Reply
    • You would know all too well what this all means K. How no matter what you dont you dont have control over what happens – surrendering to it and knowing you cant find it shows how insightful you are. Love x

      Reply
  2. Such a fabulous and important post…

    I gave up on the BS of ‘balance’ long ago… I can’t balance anything because my entire being is so heavily weighted towards those I love. And I certainly can’t balance my constant fear and worry with letting those I love live their lives. I want so much to wrap them in cotton wool and never let them leave the house, but I know that would not be loving them… so I stuff all the worry and fear deep down and try to sit on it as best I can. I try to rationalise with it and tell it that I can do is love them now, here, in this moment, the way they are… and let whatever will be… be…. but man I hate it.

    Reply
    • I like your line Kate about how impossible it is to balance when the bias is always going to lean towards your babies. Im looking for a solution to all the stuff Ive shoved down – one day its going to bubble back up

      Reply
  3. What an amazingly conveyed post. I don’t know this all intimately but I’ve always been hyper aware of how quickly each phase will pass with my children. It was the one thing my Mum used to tell us growing up, that she wanted us (& her) to enjoy each part of our life for what it was, not wishing we were older or bigger. I’ve found that fairly “easy” to think of with my two. I have found the balance of independence vs protectiveness more difficult though. I’m a born worrier. Mr though is happy to let the “leash” a little looser than me so I like to think we have a good balance. I sometimes have to stop myself being over protective of my boys, especially with physical things thatched attempt. I am however, super happy to encourage independent thought! We have rather robust discussions at ours even though our oldest isn’t quite 4.

    Reply
  4. I’ve often wondered about how difficult it will be to let go, after having given this generation the most over-protected childhood ever, now my daughter is 15 I am entering into that era where I have to take a deep breath and hope luck, fate whatever you call it is in our side. Yet I watch the completely senseless tragedy on my tv and my heart aches for the parents having to bury their son, and the young man who should be here partying, studying, working, loving and growing up.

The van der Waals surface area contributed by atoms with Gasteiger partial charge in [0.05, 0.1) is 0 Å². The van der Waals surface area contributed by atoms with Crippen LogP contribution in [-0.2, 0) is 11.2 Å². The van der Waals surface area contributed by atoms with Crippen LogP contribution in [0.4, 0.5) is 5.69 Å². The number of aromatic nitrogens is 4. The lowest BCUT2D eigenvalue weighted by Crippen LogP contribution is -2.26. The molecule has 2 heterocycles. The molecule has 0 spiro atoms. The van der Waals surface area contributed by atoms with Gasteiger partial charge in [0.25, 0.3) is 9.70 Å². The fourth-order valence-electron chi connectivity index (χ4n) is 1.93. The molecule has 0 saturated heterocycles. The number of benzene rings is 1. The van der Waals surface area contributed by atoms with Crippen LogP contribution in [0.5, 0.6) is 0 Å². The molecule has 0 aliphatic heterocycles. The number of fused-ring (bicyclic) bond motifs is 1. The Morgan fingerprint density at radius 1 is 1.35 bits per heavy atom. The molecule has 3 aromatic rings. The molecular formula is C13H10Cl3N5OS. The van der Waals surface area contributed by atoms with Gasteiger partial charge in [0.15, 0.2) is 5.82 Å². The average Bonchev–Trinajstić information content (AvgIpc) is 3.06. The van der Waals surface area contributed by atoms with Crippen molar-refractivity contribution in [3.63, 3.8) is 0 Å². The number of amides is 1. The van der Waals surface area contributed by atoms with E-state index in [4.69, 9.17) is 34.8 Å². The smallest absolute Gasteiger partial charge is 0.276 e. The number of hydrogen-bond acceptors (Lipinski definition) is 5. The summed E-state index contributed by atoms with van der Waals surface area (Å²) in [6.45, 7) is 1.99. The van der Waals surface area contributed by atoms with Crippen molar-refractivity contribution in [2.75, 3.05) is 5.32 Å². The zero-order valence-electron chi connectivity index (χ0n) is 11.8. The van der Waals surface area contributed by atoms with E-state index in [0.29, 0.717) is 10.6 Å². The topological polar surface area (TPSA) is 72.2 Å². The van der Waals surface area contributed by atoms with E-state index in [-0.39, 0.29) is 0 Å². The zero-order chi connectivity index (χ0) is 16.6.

Reply
    • Its so true Janine. We talk about the need to not hover, to not over-involve ourselves, but when random things happen over-involving seems like the logical solution. Thanks for commenting x

      Reply
  5. right now, I am watching my first little egg stand on the edge of our nest and preparing to fly. Every bone in my body wants to hold him down, keep him with me, keep him ‘safe’. I know in my saner moments that he needs to find his own way but the fact is, faced with my first childs flight of independence, I just desperately want to stop time and keep us exactly where we are… the future and the big bad world is so scary and unknown and he is tender and young and unworldy. I do not have balance, I do not have confidence. All I have right now is fear and the unshakable feeling that I have not prepared him well for adulthood.

    Reply
    • oh Lisa. Thats exactly what I was trying to convey with the post. There is no space for me between stepping back and letting go, I have no tips, no wisdom, no words that will help. I think that your insight shows that you have probably prepared him more than you realise. Thanks for visiting x

      Reply
  6. Sarah, I love this post so much. And I can relate to it so much too. The randomness of tragedy is something I’m still coming to terms with. When it comes to our children – you’ve expressed the agonizing helplessness of wanting to protect them.

    Reply